April celebrates Stress Awareness Month – the opportunity to increase awareness on this important topic
Why should organisations take notice?
At this point in time the obvious answer is Covid-19 and the ramifications this pandemic has on our stress levels. Reasons to take notice run even deeper than that – when we look at the past year in the workplace and the months to come. In the last year 37% of respondents in a CIPD and Simply Health survey, have seen an increase in stress related absence. The relevance is when stress is left un-managed it can act as a risk factor and contributor to mental health conditions. From the same survey the last year saw a 60% increase in mental health conditions. This figure is high for several reasons some of which are people are slowly feeling able to talk about their mental health in the workplace but also the stress levels which are unmanaged.
To this end employers are stepping up their efforts to empower staff with wellbeing knowledge and foster mentally health workplaces.
“Our findings show that stress continues to be one of the main causes of short- and long-term absence. A minority of people professionals report their organisation had no stress-related absence in their organisation over the last 12 months, showing how prevalent work-related stress is in UK workplaces. Despite a small decrease this year in the proportion of organisations including stress among their most common causes of long-term absence, nearly two-fifths of respondents report that stress-related absence has increased in their organisation over the last year” CIPD Simply Health
What is stress and how does it differ from anxiety?
This graph below offers a great description of how stress impacts our everyday performance. An Austrian endocrinologist called Hans Selye is responsible for this diagram. Hans informed us that we need a certain level of stress to be able to perform and function well. When we reach the top of this graph, where you work at your personal best is called Optimal Performance and this is a range which is different for everyone. Some of us work better to the left of the curve and others who seemingly thrive on stress work well to the right of the curve.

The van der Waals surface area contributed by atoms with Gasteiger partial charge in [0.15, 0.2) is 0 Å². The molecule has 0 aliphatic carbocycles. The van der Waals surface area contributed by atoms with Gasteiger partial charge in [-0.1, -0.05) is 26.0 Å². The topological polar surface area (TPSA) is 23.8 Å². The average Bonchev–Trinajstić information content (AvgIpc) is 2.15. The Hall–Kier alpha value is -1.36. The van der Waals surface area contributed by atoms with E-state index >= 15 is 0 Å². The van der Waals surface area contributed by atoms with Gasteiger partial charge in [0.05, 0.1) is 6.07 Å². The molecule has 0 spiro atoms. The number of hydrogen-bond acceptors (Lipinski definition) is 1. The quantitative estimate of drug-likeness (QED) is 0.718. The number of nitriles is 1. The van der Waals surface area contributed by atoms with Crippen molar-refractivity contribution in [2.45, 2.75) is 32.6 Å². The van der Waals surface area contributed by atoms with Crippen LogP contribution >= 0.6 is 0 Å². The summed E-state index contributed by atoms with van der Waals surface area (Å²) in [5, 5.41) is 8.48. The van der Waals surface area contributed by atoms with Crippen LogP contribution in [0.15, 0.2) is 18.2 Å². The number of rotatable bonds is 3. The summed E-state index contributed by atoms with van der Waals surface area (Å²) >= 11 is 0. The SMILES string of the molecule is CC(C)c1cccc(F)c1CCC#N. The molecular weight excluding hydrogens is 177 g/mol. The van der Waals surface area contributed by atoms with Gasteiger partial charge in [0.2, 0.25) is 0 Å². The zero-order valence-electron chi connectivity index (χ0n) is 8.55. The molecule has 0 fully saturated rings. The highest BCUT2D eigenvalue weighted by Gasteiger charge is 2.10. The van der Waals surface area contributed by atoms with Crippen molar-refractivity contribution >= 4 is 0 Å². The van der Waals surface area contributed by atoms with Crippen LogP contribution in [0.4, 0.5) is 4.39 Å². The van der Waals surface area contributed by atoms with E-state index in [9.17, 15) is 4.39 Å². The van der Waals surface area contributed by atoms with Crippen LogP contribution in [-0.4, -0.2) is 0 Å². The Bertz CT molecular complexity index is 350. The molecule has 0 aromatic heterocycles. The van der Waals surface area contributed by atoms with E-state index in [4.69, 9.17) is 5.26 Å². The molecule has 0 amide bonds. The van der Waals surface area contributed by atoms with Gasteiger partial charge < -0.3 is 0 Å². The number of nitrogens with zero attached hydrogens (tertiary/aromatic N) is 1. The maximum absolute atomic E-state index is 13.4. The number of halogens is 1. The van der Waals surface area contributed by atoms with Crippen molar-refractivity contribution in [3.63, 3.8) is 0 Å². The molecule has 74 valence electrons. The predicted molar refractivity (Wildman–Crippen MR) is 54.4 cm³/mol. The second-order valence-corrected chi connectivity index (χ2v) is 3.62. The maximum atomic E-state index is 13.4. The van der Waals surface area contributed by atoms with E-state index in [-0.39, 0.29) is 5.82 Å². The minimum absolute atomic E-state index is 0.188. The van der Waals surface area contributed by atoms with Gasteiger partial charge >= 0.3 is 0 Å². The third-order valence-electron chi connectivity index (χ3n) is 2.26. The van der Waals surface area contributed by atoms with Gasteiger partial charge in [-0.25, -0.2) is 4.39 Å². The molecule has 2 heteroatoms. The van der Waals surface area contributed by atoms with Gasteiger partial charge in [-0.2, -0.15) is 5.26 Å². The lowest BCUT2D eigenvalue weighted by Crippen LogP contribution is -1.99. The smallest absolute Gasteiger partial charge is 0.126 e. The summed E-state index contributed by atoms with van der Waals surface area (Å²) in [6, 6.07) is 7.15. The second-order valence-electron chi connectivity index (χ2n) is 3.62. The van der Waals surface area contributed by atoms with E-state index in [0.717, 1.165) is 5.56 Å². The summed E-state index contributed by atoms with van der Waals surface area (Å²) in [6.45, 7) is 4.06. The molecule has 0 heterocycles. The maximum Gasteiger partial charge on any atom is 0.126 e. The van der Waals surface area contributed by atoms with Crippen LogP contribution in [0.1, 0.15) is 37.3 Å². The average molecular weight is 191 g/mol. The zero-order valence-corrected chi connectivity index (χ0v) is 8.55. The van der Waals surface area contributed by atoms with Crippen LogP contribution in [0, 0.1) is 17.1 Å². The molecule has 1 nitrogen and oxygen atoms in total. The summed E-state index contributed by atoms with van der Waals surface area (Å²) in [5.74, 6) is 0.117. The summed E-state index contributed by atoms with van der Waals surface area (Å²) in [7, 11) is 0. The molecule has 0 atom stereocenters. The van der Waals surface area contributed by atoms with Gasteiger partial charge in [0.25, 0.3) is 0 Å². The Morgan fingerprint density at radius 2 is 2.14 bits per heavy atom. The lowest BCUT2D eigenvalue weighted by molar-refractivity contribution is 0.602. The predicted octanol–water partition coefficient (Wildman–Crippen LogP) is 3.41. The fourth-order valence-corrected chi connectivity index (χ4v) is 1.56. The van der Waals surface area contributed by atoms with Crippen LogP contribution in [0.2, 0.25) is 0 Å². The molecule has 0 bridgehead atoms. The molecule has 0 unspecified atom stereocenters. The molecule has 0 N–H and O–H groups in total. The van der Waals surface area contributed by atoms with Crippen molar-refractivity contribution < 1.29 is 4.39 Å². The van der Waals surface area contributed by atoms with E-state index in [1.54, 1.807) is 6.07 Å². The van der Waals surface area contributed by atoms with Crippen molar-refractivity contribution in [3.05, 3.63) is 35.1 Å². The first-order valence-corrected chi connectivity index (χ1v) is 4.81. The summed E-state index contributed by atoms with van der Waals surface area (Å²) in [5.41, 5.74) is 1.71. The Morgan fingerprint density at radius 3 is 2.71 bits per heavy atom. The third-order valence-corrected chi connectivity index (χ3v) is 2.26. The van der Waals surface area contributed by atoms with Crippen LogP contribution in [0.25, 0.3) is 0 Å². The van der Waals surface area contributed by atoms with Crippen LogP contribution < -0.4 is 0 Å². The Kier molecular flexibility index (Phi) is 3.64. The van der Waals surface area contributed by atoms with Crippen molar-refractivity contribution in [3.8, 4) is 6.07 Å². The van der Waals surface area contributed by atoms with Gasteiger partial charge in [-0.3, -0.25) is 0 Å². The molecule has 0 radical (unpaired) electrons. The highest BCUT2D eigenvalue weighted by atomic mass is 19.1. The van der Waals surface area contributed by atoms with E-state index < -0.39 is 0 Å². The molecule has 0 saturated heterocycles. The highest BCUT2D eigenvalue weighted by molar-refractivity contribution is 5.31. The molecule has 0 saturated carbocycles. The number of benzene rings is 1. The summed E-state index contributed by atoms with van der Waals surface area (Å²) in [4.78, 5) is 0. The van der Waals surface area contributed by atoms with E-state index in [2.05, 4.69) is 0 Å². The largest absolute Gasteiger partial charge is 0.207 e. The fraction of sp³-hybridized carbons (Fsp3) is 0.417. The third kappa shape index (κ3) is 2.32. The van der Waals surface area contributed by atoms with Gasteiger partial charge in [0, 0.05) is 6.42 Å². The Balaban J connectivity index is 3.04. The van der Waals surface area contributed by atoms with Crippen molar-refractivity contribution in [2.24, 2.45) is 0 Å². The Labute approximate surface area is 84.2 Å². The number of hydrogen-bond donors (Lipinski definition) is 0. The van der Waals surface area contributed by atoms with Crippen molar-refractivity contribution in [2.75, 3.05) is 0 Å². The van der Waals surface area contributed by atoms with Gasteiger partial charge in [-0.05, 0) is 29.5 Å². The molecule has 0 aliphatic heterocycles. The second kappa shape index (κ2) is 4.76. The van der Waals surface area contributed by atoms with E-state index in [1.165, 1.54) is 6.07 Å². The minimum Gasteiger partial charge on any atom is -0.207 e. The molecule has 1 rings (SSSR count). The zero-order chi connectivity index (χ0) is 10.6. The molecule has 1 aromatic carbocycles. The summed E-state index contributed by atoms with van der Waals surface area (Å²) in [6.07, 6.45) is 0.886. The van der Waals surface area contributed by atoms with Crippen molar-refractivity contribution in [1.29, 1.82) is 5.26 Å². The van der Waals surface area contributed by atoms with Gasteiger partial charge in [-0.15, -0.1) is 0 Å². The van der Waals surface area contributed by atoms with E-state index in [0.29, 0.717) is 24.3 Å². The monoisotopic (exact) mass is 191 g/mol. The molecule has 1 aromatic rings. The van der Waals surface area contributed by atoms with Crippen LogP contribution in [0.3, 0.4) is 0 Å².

Of course, there are times in life when the pressure is on like projects being due, moving to a new house, life events and more recently the global pandemic COVID-19. People end up working to the far right of the curve in the Strong Anxiety zone, which is maybe ok for short periods of time but it’s not sustainable.
How can organisations manage this better?
What we do consistently on a day to day basis will gradually nudge us up to the zone where we work well (Optimal Performance). Staying in the Strong Anxiety zone for too long means stress can become counteractive and this is when we experience the likes of anxiety disorders/burn out/mental health conditions.
People spend a third of their lives in the workplace, so employers need to consider ways they support and empower their employees to look after their wellbeing. Its not just about changing to healthier lifestyles, it needs to be part of the wider business culture.
If your organisation doesn’t already have a wellbeing strategy in place, it’s a good time to start, remember to think holistically across all areas that affect employee wellbeing including; Mental and emotional, Physical, Work life balance, Purpose, Happy talk, Leadership resilience, Health of your wealth. Adopting a more strategic approach is useful in gauging the effectiveness of the organisations overall time, effort and investment.
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